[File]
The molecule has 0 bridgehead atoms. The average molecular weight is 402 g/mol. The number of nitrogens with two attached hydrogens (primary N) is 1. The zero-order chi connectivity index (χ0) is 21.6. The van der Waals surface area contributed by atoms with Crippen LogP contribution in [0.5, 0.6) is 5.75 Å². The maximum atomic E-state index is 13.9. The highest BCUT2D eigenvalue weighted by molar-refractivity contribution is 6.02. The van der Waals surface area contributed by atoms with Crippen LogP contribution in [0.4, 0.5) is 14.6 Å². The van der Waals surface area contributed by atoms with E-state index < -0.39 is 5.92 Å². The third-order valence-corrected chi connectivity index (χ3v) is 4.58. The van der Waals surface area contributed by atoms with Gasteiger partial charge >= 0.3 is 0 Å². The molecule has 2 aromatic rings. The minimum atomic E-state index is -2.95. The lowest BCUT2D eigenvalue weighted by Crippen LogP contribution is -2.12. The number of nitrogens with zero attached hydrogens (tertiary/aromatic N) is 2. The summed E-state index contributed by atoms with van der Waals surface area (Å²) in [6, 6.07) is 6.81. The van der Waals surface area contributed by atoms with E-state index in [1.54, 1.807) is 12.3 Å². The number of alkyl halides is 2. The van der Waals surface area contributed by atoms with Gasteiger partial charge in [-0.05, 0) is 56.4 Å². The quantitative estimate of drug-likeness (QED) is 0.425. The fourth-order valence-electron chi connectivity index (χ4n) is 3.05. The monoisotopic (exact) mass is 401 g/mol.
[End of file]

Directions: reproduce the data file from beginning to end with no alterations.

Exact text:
The molecule has 0 bridgehead atoms. The average molecular weight is 402 g/mol. The number of nitrogens with two attached hydrogens (primary N) is 1. The zero-order chi connectivity index (χ0) is 21.6. The van der Waals surface area contributed by atoms with Crippen LogP contribution in [0.5, 0.6) is 5.75 Å². The maximum atomic E-state index is 13.9. The highest BCUT2D eigenvalue weighted by molar-refractivity contribution is 6.02. The van der Waals surface area contributed by atoms with Crippen LogP contribution in [0.4, 0.5) is 14.6 Å². The van der Waals surface area contributed by atoms with E-state index < -0.39 is 5.92 Å². The third-order valence-corrected chi connectivity index (χ3v) is 4.58. The van der Waals surface area contributed by atoms with Gasteiger partial charge >= 0.3 is 0 Å². The molecule has 2 aromatic rings. The minimum atomic E-state index is -2.95. The lowest BCUT2D eigenvalue weighted by Crippen LogP contribution is -2.12. The number of nitrogens with zero attached hydrogens (tertiary/aromatic N) is 2. The summed E-state index contributed by atoms with van der Waals surface area (Å²) in [6, 6.07) is 6.81. The van der Waals surface area contributed by atoms with E-state index in [1.54, 1.807) is 12.3 Å². The number of alkyl halides is 2. The van der Waals surface area contributed by atoms with Gasteiger partial charge in [-0.05, 0) is 56.4 Å². The quantitative estimate of drug-likeness (QED) is 0.425. The fourth-order valence-electron chi connectivity index (χ4n) is 3.05. The monoisotopic (exact) mass is 401 g/mol.